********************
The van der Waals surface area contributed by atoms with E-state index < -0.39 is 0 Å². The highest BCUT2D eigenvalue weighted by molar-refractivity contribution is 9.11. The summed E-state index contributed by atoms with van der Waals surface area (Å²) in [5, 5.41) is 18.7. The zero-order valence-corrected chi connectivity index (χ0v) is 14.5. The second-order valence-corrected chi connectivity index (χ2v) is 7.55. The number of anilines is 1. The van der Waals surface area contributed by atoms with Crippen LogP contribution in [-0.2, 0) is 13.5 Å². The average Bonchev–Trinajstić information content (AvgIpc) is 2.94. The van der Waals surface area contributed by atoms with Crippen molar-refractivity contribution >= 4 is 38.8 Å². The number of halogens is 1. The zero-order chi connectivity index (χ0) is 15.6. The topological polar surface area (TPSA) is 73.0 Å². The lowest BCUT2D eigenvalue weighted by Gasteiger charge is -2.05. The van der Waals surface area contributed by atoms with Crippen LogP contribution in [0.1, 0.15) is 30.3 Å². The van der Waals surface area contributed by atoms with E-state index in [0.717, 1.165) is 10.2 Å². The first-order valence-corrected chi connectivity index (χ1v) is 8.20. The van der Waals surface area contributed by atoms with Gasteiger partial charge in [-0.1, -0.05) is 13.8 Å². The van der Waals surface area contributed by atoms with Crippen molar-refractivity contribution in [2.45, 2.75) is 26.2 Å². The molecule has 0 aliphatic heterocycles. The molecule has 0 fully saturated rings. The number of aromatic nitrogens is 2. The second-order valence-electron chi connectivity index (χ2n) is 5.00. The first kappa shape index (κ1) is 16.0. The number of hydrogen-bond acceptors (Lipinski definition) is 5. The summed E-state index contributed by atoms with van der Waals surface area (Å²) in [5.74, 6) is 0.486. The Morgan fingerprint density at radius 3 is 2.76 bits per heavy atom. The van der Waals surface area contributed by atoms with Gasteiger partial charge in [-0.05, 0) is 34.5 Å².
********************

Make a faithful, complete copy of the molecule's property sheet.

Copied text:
The van der Waals surface area contributed by atoms with E-state index < -0.39 is 0 Å². The highest BCUT2D eigenvalue weighted by molar-refractivity contribution is 9.11. The summed E-state index contributed by atoms with van der Waals surface area (Å²) in [5, 5.41) is 18.7. The zero-order valence-corrected chi connectivity index (χ0v) is 14.5. The second-order valence-corrected chi connectivity index (χ2v) is 7.55. The number of anilines is 1. The van der Waals surface area contributed by atoms with Crippen LogP contribution in [-0.2, 0) is 13.5 Å². The average Bonchev–Trinajstić information content (AvgIpc) is 2.94. The van der Waals surface area contributed by atoms with Crippen molar-refractivity contribution >= 4 is 38.8 Å². The number of halogens is 1. The zero-order chi connectivity index (χ0) is 15.6. The topological polar surface area (TPSA) is 73.0 Å². The lowest BCUT2D eigenvalue weighted by Gasteiger charge is -2.05. The van der Waals surface area contributed by atoms with Crippen LogP contribution in [0.1, 0.15) is 30.3 Å². The van der Waals surface area contributed by atoms with E-state index in [0.717, 1.165) is 10.2 Å². The first-order valence-corrected chi connectivity index (χ1v) is 8.20. The van der Waals surface area contributed by atoms with Gasteiger partial charge in [-0.1, -0.05) is 13.8 Å². The van der Waals surface area contributed by atoms with Crippen molar-refractivity contribution in [2.45, 2.75) is 26.2 Å². The molecule has 0 aliphatic heterocycles. The molecule has 0 fully saturated rings. The number of aromatic nitrogens is 2. The second-order valence-electron chi connectivity index (χ2n) is 5.00. The first kappa shape index (κ1) is 16.0. The number of hydrogen-bond acceptors (Lipinski definition) is 5. The summed E-state index contributed by atoms with van der Waals surface area (Å²) in [5.74, 6) is 0.486. The Morgan fingerprint density at radius 3 is 2.76 bits per heavy atom. The van der Waals surface area contributed by atoms with Gasteiger partial charge in [-0.05, 0) is 34.5 Å².